Friday Finds is a regular feature in which I collate and share interesting articles and posts on running/health/fitness which I’ve read recently. Some might be inspiring, some might be scientific, some might provoke debate. All are things I’ve found in some way thought-provoking.
Have you been watching the World Championships Athletics from London this week? I’ve been loving watching world class competition every evening and there have been some thrilling performances to watch – the men’s 10,000m, the women’s marathon and the legend that is Usain Bolt to name a few. There have also been some more “controversial” moments – continuing discussion of Caster Semenya, Makwala not being allowed to race due to illness and the reception of Justin Gatlin spring to mind. All of these have been covered extensively in my news feeds this week, but rather than go over old ground I thought I would bring you a few articles I had already saved…
I’m going to start with this piece by Running Like a Girl author Alexandra Heminsley. Considering the brilliant This Girl Can campaign from Sport England, Heminsley reflects on some of the barriers we create for ourselves which hold us back from participation. I have often heard people make comments like, “I’m not a real runner,” or say that they can’t take up a particular sport or go to a particular gym class until they lose weight/get fitter/become more flexible – some of the very things that activity would help with. Heminsley herself recognises that these moments mirror her own thinking before finding sport and once upon a time I felt the same. A great reminder that whether it’s running, swimming or something else entirely, nobody is born a fully-formed expert, but participation is all it takes to be able to call yourself part of the tribe.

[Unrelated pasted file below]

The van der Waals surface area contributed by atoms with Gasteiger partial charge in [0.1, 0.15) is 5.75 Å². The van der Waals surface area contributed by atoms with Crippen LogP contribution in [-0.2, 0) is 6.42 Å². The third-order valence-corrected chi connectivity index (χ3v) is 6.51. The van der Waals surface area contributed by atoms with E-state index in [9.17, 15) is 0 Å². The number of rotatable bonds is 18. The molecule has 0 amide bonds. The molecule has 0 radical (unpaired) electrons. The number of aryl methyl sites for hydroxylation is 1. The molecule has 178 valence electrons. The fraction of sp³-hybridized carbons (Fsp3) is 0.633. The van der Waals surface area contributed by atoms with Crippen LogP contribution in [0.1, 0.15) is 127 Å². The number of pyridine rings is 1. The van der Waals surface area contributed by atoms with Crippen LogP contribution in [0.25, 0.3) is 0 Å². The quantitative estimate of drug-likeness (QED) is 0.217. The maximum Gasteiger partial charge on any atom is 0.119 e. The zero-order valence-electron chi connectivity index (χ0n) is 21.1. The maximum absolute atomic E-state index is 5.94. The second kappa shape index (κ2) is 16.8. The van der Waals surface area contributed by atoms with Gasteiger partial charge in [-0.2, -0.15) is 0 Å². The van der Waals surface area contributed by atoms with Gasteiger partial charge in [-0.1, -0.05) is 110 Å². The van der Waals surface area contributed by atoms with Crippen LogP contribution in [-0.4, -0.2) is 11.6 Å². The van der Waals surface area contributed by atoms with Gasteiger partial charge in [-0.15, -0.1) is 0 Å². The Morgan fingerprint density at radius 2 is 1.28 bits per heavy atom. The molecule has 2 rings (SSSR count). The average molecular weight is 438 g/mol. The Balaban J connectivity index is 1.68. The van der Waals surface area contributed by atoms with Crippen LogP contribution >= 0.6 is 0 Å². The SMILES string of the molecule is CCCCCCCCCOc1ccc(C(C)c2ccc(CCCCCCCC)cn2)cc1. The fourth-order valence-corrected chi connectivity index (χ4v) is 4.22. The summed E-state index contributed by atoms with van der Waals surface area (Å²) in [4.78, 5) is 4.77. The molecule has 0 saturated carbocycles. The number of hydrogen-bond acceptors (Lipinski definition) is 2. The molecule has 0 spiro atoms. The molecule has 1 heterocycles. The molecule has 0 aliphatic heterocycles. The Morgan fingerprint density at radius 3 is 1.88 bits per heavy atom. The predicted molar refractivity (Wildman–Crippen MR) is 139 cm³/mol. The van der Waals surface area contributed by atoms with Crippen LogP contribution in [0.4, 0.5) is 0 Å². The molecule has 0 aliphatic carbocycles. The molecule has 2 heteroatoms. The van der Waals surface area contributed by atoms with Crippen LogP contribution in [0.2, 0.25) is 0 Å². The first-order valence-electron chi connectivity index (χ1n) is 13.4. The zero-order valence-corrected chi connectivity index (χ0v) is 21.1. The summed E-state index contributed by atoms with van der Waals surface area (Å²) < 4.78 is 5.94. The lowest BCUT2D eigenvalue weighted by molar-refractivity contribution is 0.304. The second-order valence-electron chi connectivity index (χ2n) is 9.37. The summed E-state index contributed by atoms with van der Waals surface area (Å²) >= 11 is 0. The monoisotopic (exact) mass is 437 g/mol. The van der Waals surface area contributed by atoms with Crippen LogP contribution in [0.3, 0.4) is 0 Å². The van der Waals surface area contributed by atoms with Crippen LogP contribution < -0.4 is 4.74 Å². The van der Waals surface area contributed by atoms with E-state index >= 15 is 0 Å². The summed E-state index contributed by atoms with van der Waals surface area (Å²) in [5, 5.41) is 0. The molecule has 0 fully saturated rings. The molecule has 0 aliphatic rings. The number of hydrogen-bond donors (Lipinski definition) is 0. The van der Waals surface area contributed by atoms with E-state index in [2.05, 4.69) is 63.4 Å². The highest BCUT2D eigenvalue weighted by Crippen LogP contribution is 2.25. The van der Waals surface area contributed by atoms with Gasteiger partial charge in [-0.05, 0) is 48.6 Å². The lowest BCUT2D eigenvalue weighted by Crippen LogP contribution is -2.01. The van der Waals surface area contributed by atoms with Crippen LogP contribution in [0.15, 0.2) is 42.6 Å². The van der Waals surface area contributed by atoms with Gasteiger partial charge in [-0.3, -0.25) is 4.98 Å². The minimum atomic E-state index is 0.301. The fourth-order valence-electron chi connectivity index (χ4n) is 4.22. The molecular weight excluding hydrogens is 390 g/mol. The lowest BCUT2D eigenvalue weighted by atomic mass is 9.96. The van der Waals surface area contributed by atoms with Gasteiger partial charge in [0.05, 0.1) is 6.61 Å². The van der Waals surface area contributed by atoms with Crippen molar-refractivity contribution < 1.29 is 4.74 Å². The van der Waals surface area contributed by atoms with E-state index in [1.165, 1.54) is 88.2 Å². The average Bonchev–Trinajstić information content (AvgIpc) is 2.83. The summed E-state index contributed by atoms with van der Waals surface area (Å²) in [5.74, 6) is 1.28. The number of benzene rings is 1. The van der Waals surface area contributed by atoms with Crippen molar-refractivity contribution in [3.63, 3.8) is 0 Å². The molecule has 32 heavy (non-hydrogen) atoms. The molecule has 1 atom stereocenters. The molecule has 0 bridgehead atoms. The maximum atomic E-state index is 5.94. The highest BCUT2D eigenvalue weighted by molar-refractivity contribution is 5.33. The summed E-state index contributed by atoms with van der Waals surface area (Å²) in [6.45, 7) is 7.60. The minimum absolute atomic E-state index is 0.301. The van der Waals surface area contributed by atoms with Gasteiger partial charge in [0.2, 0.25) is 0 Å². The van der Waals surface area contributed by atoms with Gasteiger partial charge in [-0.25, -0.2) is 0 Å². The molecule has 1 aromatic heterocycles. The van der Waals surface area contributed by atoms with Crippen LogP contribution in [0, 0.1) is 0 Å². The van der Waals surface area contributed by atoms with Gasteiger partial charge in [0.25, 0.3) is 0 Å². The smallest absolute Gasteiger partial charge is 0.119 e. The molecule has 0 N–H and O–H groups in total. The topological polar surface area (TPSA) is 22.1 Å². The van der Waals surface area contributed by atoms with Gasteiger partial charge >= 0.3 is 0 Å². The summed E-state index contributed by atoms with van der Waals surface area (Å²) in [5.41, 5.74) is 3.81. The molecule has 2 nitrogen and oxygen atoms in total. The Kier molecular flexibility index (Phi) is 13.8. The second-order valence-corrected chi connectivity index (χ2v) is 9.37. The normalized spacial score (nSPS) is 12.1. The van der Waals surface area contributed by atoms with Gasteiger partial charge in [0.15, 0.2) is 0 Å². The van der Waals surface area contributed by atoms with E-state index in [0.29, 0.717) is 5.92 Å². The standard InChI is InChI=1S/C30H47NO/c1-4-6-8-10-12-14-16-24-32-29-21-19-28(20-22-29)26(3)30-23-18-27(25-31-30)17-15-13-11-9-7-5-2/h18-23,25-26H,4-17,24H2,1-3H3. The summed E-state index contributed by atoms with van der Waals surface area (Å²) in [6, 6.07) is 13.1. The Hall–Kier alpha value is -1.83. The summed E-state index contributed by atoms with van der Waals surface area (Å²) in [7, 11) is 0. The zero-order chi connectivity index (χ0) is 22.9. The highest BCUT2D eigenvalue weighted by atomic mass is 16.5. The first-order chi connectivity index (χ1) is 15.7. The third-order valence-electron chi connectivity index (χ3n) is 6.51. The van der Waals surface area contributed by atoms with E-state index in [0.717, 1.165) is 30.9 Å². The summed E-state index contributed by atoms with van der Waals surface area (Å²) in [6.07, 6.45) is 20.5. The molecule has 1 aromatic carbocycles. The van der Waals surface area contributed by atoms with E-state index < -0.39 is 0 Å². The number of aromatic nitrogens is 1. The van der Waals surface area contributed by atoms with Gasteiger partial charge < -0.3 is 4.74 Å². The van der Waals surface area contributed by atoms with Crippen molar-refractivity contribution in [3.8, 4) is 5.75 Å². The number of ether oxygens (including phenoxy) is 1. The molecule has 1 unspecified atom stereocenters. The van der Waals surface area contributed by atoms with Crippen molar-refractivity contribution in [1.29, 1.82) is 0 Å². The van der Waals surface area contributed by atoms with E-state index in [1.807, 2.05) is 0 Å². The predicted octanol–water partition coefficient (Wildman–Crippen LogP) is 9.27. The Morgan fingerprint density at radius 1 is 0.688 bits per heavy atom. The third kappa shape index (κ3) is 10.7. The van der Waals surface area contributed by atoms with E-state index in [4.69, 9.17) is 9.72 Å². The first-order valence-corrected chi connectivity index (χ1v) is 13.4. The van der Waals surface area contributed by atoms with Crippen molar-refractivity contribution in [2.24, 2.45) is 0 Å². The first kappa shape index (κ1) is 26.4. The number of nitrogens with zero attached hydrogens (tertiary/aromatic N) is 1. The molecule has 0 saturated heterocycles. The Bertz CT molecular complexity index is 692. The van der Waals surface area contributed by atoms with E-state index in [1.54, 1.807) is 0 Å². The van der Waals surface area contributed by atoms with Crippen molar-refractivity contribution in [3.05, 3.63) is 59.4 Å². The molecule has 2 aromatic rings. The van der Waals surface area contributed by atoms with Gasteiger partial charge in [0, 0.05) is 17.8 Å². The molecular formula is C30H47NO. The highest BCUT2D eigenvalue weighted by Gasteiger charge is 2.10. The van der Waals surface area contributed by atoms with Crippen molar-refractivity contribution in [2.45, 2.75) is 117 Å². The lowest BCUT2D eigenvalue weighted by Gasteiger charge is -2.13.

This next article has raised some very interesting debate. Is it more impressive to run a super fast mile or to complete a marathon (or ultra)? It seems to me that every distance presents its own unique challenges, but that doesn’t necessarily make one better than another. In the mile, you’ve got a few minutes of lung-busting, heart-thumping effort (possibly ending with a bit of “pavement pizza” if you’ve really pushed it) whereas in the marathon and beyond there are the challenges of time on your feet, aching limbs, blisters and keeping your body fuelled. Different distance, different challenge. Is running a 4 minute mile impressive? Of course it is. What about completing a marathon? Apparently only 1% of the population will ever do so, so I’d say that’s another yes. What makes a challenge impressive is the possibility of failure rather than what that challenge actually is. For me, a sub-4 hour marathon is waaaaaay more likely (and appealing!) than a sub-4 minute mile. Both would present their own challenges. What are your thoughts?
If maintaining motivation is your issue, then perhaps this next article will help. A number of running bloggers were asked for their top tips to stay motivated. Most of the suggestions are probably fairly familiar, but it can still be useful to see it written down and read about another’s experiences. Perhaps you’ll find something in this extensive list useful. Do you have any to add?
Now to some cycling. Although I’ve been completing a bike workout every week in the gym for months now, it’s been some time since I’ve been on my trusty steed Trixie. I’m lucky enough to live somewhere with plenty of cycling options, but I know that for many this is not possible which can be off-putting, and am conscious that many cities on the continent are much better equipped for cyclists than we are here. But what would an ideal cycling city look like? That’s exactly what Steven Fleming considers in his new publication Velotopia. Would you want to live there?
And finally, I’ll leave you with this poem by Nat Runs Far published on Women’s Running. There is a certain poetry to getting into the groove of a long run on a sunny day, and this really captures that moment.
The Running Princess